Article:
Note: The idea for this article originated from a recent discussion I had with Steve Westmoreland of Bonneville Power Authority, Portland, Oregon, and my brother-in-law, Dr. David Glass, Lyme, New Hampshire.
Organizations have always struggled with the confusion that arises when various parts of the organization use different names to identify the same item. For example, production control may call an item a widget. Marketing may call it the Blue Bomber, and sales speaks of it as the secret weapon. To the accounting department, it is pq-9981-qt. It seems that everyone is speaking a different language.
Unfortunately, the results of such a conversation can lead to serious business consequences. The wrong part is shipped. The wrong part is put into inventory. The wrong part is advertised. This miscommunication carries real and potentially very negative business consequences.
There are some apparently simple solutions to this problem. From the technician's perspective, it seems simple to mandate that everyone speak the same language, but standardization of nomenclature across an organization is very difficult to accomplish.
In light of the profound resistance to standardization of nomenclature, should there even be an attempt at standardization? Surprisingly, the answer is that standardization of nomenclature across the organization is something that probably should not succeed.
To understand why, consider the medical profession. In medical school, physicians learn technical and Latin names for diseases, medications and parts of the body. The nurses that work at hospitals may have their own terminology for these same things, and patients may have completely different terms for illnesses and injuries. When viewed from the outside, the medical profession appears to be a nomenclature jumble.
However, there are good reasons for not requiring standardization of medical nomenclature. Mandating that everyone use a common vocabulary for medical purposes refutes the culture, education and background of everyone doctors, nurses, pharmacists and consumers. It is like passing a law that the wind can only blow from the east. The legislature may be able to pass such a law, but enforcing the law is another matter altogether. Lots of luck trying to get the west wind to cooperate.
There is a second reason why standardization is a bad idea. Standardization assumes that things can, in fact, be standardized. Such an assumption is faulty. Consider the word "revenue." Accounting, sales and marketing all talk about revenue. Everyone thinks they understand what the others are saying; but when examined more closely, it is found that everyone is, in fact, speaking a different language that only confuses what is being said. Accounting is talking about booked revenue revenue that can be accrued to the balance sheet. Sales is talking about actual cash received for goods or services, which is not the same as booked revenue. Marketing is talking about committed revenue, which includes revenue that is committed but not yet received. Committed revenue is not the same as booked revenue which is also not the same as actual cash revenue. At the end of the quarter, the organization finds that:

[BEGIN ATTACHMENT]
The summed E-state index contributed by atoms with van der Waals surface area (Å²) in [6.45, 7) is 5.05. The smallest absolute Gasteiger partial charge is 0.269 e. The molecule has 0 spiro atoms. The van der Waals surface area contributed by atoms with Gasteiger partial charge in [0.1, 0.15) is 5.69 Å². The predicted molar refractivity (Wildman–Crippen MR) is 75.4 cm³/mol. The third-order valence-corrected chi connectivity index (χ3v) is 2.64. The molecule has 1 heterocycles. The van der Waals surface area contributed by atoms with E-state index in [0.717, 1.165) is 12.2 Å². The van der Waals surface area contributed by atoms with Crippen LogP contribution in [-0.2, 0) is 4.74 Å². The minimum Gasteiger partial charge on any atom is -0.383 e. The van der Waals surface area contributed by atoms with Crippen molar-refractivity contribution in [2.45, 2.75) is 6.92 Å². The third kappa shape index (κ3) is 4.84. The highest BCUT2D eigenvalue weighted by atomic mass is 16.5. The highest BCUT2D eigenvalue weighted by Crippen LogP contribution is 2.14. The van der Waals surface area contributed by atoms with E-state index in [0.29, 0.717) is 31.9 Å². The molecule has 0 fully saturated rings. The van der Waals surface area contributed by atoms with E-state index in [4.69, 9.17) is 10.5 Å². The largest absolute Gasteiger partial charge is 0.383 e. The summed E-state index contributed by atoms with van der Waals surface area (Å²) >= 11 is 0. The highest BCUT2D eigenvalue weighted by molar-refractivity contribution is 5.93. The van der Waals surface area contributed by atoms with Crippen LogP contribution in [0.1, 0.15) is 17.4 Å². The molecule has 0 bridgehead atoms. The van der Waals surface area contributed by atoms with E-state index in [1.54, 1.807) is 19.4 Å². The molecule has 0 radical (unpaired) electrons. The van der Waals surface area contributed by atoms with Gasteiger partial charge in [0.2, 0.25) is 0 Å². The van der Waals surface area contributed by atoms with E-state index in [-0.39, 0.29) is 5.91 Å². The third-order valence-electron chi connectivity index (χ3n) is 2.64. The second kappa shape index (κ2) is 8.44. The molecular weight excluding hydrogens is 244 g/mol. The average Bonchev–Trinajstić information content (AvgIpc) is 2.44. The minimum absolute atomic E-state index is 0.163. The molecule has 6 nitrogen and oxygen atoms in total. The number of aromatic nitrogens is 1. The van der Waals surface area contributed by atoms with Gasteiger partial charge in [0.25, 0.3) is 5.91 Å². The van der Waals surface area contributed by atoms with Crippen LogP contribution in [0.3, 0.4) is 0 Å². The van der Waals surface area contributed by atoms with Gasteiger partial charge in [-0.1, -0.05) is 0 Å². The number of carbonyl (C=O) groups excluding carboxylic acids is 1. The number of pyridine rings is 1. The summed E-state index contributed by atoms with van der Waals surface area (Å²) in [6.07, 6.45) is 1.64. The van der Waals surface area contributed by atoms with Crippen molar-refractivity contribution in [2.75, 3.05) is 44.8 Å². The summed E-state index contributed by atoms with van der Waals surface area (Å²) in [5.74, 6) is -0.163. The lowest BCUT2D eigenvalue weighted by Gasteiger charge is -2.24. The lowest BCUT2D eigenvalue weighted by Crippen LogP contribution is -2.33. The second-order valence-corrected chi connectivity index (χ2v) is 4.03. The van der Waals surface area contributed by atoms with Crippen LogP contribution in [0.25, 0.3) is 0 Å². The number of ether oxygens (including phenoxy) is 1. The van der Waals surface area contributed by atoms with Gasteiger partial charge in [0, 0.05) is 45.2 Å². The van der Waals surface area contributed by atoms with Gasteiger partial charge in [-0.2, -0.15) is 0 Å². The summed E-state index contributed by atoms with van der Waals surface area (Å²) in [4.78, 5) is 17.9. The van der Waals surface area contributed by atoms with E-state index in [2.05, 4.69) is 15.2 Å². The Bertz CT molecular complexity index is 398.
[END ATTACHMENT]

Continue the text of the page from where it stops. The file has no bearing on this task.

- Booked revenue is $1,870,000
- Cash revenue is $2,542,000
- Committed revenue is $3,453,000
It is no wonder there is much confusion around the reports that the different groups prepare for management.
The truth is that there is no consistent definition of revenue; corporations need different definitions of revenue in order to do business. Thus, when the technician talks about standardizing the language of people, it is unrealistic to think that technology will actually cause language and nomenclature to become standardized.
However, just because standardization is a bad idea does not mean that nothing should be done. Quite the contrary. The technician should look to mediate the difference in nomenclature rather than mitigate it. One good way is by creating an equivalency dictionary. The equivalency dictionary contains words and definitions, but it is not a standard dictionary. It does not contain many words, and every word has at least one equivalency. For example, there might be a term "box." Box has a definition: a container made of disposable or reusable material that is designed to hold goods for transport or storage. The box also has several equivalencies and an indication of where those equivalencies are commonly used. For example, "box" may have the following equivalencies: crate, used by shipping; case, used by shop floor management; bin, used by bulk stores management; frame, used by engineering; and tin, used by English offices.
As long as the equivalencies are perfect, an equivalency dictionary works just fine. The complications arise when the equivalency is valid in certain cases but does not hold true in other cases. Here the equivalency dictionary becomes complex and challenging.
For example, a crate is a box in most circumstances, except when a shipment container is plastic or rubber; or the crate is a box except when received by the shipping dock; or the crate is always a box, but a box is not always a crate. The equivalency dictionary delineates the circumstances where there is and is not an equivalency between terms. These conditions are an integral part of an equivalency dictionary.
Thus, the bad news is that an equivalency dictionary is notoriously complicated. The good news is that the equivalency dictionary only needs to contain relatively few items.
An equivalency dictionary is good for defining precise meanings and shades of meaning, enabling clear conversations between management and workers. The equivalency dictionary sets the stage for addressing the problem of different corporate nomenclature and recognizes the reality that standardizing nomenclature is an impossible task.
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